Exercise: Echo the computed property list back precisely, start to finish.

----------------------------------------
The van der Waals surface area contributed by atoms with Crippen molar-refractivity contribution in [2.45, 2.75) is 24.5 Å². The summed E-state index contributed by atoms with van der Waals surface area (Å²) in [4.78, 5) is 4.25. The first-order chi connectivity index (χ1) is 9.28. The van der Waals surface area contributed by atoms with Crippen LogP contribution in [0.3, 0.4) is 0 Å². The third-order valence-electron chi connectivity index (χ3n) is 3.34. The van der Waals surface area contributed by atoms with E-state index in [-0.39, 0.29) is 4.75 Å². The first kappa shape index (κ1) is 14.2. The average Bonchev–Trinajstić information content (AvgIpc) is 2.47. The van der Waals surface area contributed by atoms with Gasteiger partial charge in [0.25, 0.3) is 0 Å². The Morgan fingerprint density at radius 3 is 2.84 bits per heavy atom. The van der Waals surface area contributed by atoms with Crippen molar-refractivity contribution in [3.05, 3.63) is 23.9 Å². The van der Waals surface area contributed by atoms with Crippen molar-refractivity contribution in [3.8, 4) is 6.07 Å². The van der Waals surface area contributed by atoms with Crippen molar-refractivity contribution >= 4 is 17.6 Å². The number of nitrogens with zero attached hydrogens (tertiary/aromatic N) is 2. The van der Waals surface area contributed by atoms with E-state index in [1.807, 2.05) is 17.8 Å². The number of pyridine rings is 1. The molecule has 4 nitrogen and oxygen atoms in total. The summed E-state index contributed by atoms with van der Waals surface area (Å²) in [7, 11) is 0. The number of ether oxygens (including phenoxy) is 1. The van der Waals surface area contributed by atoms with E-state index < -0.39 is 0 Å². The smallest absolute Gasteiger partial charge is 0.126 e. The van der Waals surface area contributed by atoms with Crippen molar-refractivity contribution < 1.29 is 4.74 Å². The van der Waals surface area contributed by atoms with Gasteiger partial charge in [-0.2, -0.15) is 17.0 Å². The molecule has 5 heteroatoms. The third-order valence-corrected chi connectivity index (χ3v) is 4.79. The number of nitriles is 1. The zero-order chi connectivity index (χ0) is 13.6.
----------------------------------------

The van der Waals surface area contributed by atoms with Crippen molar-refractivity contribution in [2.45, 2.75) is 24.5 Å². The summed E-state index contributed by atoms with van der Waals surface area (Å²) in [4.78, 5) is 4.25. The first-order chi connectivity index (χ1) is 9.28. The van der Waals surface area contributed by atoms with Crippen LogP contribution in [0.3, 0.4) is 0 Å². The third-order valence-electron chi connectivity index (χ3n) is 3.34. The van der Waals surface area contributed by atoms with E-state index in [-0.39, 0.29) is 4.75 Å². The first kappa shape index (κ1) is 14.2. The average Bonchev–Trinajstić information content (AvgIpc) is 2.47. The van der Waals surface area contributed by atoms with Gasteiger partial charge in [0.25, 0.3) is 0 Å². The Morgan fingerprint density at radius 3 is 2.84 bits per heavy atom. The van der Waals surface area contributed by atoms with Crippen molar-refractivity contribution in [3.05, 3.63) is 23.9 Å². The van der Waals surface area contributed by atoms with Crippen molar-refractivity contribution in [3.8, 4) is 6.07 Å². The van der Waals surface area contributed by atoms with Crippen molar-refractivity contribution >= 4 is 17.6 Å². The number of nitrogens with zero attached hydrogens (tertiary/aromatic N) is 2. The van der Waals surface area contributed by atoms with E-state index in [1.807, 2.05) is 17.8 Å². The number of pyridine rings is 1. The molecule has 4 nitrogen and oxygen atoms in total. The summed E-state index contributed by atoms with van der Waals surface area (Å²) in [7, 11) is 0. The number of ether oxygens (including phenoxy) is 1. The van der Waals surface area contributed by atoms with E-state index < -0.39 is 0 Å². The smallest absolute Gasteiger partial charge is 0.126 e. The van der Waals surface area contributed by atoms with Crippen molar-refractivity contribution < 1.29 is 4.74 Å². The van der Waals surface area contributed by atoms with Gasteiger partial charge in [-0.2, -0.15) is 17.0 Å². The molecule has 5 heteroatoms. The third-order valence-corrected chi connectivity index (χ3v) is 4.79. The number of nitriles is 1. The zero-order chi connectivity index (χ0) is 13.6.